The Tribunal in Ketcheson clearly said that not all risks are threats. A low risk either as a result of a low probability or low severity, is not a danger under the Code. Both the probability and severity elements must reach a minimum threshold before an activity can be considered a danger. In the case at hand, focused specifically on the A/O crew leaving the clients premises, the probability of an attack is extremely low with no evidence of any attacks in similar circumstances (guard performing [text redacted] without liability) or a guard and messenger traveling to an armoured truck following [text redacted] that conformed with Brink’s’ SOPs. Moreover, there was little if any analysis with respect to the severity of injury to employees involved in an attack aside from a review of newspaper clippings gathered by the Ministerial Delegate following his decision.
 The respondent engaged in a refusal pursuant to subsection 128(1) of the Code, which reads as follows:
128. (1) Subject to this section, an employee may refuse to use or operate a machine or thing, to work in a place or to perform an activity, if the employee while at work has reasonable cause to believe that
a) the use or operation of the machine or thing constitutes a danger to the employee or to another employee;
b) a condition exists in the place that constitutes a danger to the employee; or
c) the performance of the activity constitutes a danger to the employee or to another employee.
 “Danger” is the key concept in the exercise of the employee’s right to refuse to work and in the exercise of the Minister’s power (through a Ministerial Delegate) to issue a direction to the employer under paragraph 145(2)(a) of the Code. Section 122 defines “danger” in the following manner:
122. (1) In this Part,
“danger” means any hazard, condition or activity that could reasonably be expected to be an imminent or serious threat to the life or health of a person exposed to it before the hazard or condition can be corrected or the activity altered;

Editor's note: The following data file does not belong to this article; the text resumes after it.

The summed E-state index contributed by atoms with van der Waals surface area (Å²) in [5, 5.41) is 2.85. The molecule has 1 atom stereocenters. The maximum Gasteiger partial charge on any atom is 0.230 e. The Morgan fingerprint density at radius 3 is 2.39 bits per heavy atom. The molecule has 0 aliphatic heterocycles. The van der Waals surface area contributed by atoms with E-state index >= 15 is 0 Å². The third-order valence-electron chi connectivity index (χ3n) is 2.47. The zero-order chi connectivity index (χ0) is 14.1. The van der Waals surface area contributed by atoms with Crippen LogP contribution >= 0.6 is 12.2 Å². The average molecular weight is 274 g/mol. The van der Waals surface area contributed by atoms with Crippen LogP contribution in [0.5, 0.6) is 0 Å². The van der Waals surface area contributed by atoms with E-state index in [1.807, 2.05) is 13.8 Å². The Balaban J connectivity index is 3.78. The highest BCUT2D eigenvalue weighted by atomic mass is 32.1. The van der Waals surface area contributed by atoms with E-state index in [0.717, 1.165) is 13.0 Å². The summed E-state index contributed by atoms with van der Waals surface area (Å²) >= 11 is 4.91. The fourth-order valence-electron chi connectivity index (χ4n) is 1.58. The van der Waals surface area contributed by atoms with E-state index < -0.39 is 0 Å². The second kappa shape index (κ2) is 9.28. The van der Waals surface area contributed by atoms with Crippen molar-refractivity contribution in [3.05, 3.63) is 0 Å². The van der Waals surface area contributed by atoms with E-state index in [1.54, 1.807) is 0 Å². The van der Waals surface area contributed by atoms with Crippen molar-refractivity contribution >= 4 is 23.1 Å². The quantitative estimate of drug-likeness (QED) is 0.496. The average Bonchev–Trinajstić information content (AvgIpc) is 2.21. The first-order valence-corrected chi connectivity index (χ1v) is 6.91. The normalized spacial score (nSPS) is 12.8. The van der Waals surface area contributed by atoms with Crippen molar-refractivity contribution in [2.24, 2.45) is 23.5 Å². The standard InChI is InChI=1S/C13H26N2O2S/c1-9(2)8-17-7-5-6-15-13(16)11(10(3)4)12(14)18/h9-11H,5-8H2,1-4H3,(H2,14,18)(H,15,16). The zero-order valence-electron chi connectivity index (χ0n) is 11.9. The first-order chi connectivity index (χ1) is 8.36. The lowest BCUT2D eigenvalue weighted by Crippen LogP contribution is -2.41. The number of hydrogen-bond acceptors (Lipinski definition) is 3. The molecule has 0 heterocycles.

The appellant appealed the direction pursuant to subsection 146(1):
146. (1) An employer, employee or trade union that feels aggrieved by a direction issued by the Minister under this Part may appeal the direction in writing to an appeals officer within 30 days after the date of the direction being issued or confirmed in writing.
 Subsection 146.1(1) of the Code sets out the authority of an appeals officer when a direction concerning a “danger” is appealed. An appeals officer may vary, rescind or confirm the direction:
146.1 (1) If an appeal is brought under subsection 129(7) or section 146, the appeals officer shall, in a summary way and without delay, inquire into the circumstances of the decision or direction, as the case may be, and the reasons for it and may
a) vary, rescind or confirm the decision or direction […]
 The definition of danger cited above was introduced with amendments brought to the Code by the Economic Action Plan (2013) Act, No.2, S.C. 2013, c. 40, and came into effect on October 31, 2014. The circumstances that gave rise to the refusal and the present appeal occurred subsequently to that coming into force. This new definition of danger must therefore be applied to determine whether the situation described in the evidence presented a danger to Mr. Dendura.
 The new wording of that definition has given rise to many commentaries and opinions by interested parties on the intended effect of the change. Some have expressed the view that the new wording had significantly narrowed the circumstances where a danger may be found to exist and significantly curtailed the situations where refusals to perform dangerous work may be justified. Others have advanced a contrary thesis, arguing that the new definition is a re-enactment of the former definition and is essentially conveys the same idea and the same legal principle, albeit in a less wordy manner.
 In two recent appeal decisions, appeals officers have had the opportunity to provide an interpretation on the meaning of the new definition: Ketcheson and Keith Hall & Sons. The parties in the present case were informed of those decisions and asked to consider them in the preparation of their submissions. Both parties referred to them as the starting point of their argument and I will do the same in my reasons.
 In Ketcheson, the appeals officer conducted an extensive review of the arguments presented to him regarding the meaning of the new definition. His conclusion was that the current definition of danger is different in nature from its predecessors and states as follows at paragraph 186: